The World Meteorological Organization (WMO), established on 23 March 1950, coordinates the gathering and synthesizing of observational data that is the scientific basis for decision-making and policy development in areas such as climate change, disaster risk reduction, and sustainable development. It is science that is part of our daily lives: the instantly updated daily, weekly and seasonal forecasts that influence how we dress and that permit us to plan ahead – as well as delivering the life-saving early warnings that alert us of potential danger.
Despite its reach, WMO retains a lean and agile governance and Secretariat structure because its 193 member states and territories who – 24/7, 365 days-a-year – observe and monitor the Earth system, process and exchange the resulting data and forecast as well as predict the weather and climate. WMO members also contribute the expertise of their staff to the Secretariat’s core work of developing standard and technical guidelines that are in turn applied by those members. Thus, due to the technical nature of its mandate, only the heads of the National Meteorological and Hydrological Services of WMO members can be appointed as Permanent Representatives to the WMO.
The Permanent Representatives meet every four years at the World Meteorological Congress, the supreme governing body of WMO. Congress is complemented by the Executive Council, which implements its decisions. Though all Permanent Representatives are invited to participate in Congress, only 48 are elected to represent all members at annual Executive Council sessions. Congress elects the President and three Vice-Presidents who preside over Congress and Executive Council sessions for a four-year period. Dr Abdulla Al Mandous of the United Arab Emirates was elected as the President in May 2023 with Mr Daouda Konate of Côte d’Ivoire as First Vice-President, Mr Eoin Moran of Ireland as Second Vice-President and Mr. Mrutyunjay Mohapatra of India as Third Vice-President. All of them immediately started their four-years terms at the Executive Council session that followed Congress.
In addition to Congress and Executive Council, WMO has six Regional Associations that are responsible for the coordination of meteorological, hydrological and related activities within the respective WMO regions. The Regional Associations meet every two years to define their priorities and activities. The president of each Regional Association is an ex officio member of the Executive Council.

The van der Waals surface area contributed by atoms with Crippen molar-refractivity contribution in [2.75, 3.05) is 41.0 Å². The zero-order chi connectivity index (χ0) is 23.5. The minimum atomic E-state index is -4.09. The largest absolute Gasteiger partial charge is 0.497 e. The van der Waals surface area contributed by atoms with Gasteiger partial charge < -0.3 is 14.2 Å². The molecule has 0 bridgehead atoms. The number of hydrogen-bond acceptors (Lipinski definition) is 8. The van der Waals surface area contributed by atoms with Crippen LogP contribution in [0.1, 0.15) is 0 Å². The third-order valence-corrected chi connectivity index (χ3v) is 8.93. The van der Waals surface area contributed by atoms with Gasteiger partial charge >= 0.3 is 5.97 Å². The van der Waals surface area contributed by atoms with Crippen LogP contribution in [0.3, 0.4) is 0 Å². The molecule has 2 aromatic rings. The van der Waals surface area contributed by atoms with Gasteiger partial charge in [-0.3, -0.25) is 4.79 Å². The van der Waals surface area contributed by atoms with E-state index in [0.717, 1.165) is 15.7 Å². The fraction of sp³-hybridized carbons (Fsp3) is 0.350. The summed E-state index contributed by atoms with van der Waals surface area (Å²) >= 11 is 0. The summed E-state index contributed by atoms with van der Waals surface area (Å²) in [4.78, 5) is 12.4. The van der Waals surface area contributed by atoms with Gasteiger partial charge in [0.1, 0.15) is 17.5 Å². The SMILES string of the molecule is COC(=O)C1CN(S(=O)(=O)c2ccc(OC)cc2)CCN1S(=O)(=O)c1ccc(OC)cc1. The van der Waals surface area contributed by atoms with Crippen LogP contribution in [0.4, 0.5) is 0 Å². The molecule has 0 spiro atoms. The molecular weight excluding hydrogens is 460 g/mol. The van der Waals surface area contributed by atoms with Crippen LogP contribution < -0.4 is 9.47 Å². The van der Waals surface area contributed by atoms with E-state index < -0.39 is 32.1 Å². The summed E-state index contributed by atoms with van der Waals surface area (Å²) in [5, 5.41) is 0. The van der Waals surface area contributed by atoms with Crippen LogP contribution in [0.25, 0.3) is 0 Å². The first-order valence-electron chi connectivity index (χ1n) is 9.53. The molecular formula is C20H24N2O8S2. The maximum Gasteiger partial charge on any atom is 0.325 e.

The Secretariat has some 350 staff, mostly at WMO headquarters in Geneva, but the organization maintains small regional offices in Africa, Asia, Central and South America. The Secretariat’s Executive Office is composed of a Secretary-General, appointed by Congress for a four-year term, a Deputy Secretary-General and an Assistant Secretary-General. Following her appointment in May 2023, Celeste Saulo of Argentina started her four-year term as Secretary-General on 1 January 2024. She is the first female Secretary-General of WMO. Over the coming weeks, she will select the Deputy Secretary-General and an Assistant Secretary-General, who will be confirmed by the Executive Council in June.
WMO was one of the first agencies of the United Nations to carry out a successful governance reform when the 2019 Congress approved the replacement of eight technical commissions, with two technical commissions and a research board. The Commission for Observation, Infrastructure and Information Systems facilitates the development and implementation of globally coordinated systems for acquiring, processing, transmitting and disseminating Earth system observations, and related standards. The Commission for Weather, Climate, Water and Related Environmental Services and Applications coordinates the development and implementation of globally harmonized weather, climate, water, ocean and environment-related services and applications to enable informed decision-making. The Research Board on Weather, Climate, Water and the Environment implements and coordinates research programs to achieve WMO priorities.
The Secretariat structure follows that of the reformed governance structure: an Infrastructure Division, a Services Division, a Research Division and a Member Services Division that coordinates capacity development in the first three areas. Administrative functions are grouped together in the Governance Services Division.
Both Congress and Executive Council have advisory and coordination bodies: the Technical Coordination Committee, Policy Advisory Committee (PAC), Scientific Advisory Panel (SAP), Joint WMO-IOC (UNESCO) Collaborative Board and several panels.
This streamlined Secretariat and Governance structure has given WMO the agility to quickly implement the United Nations’ Early Warning for All initiative by 2027.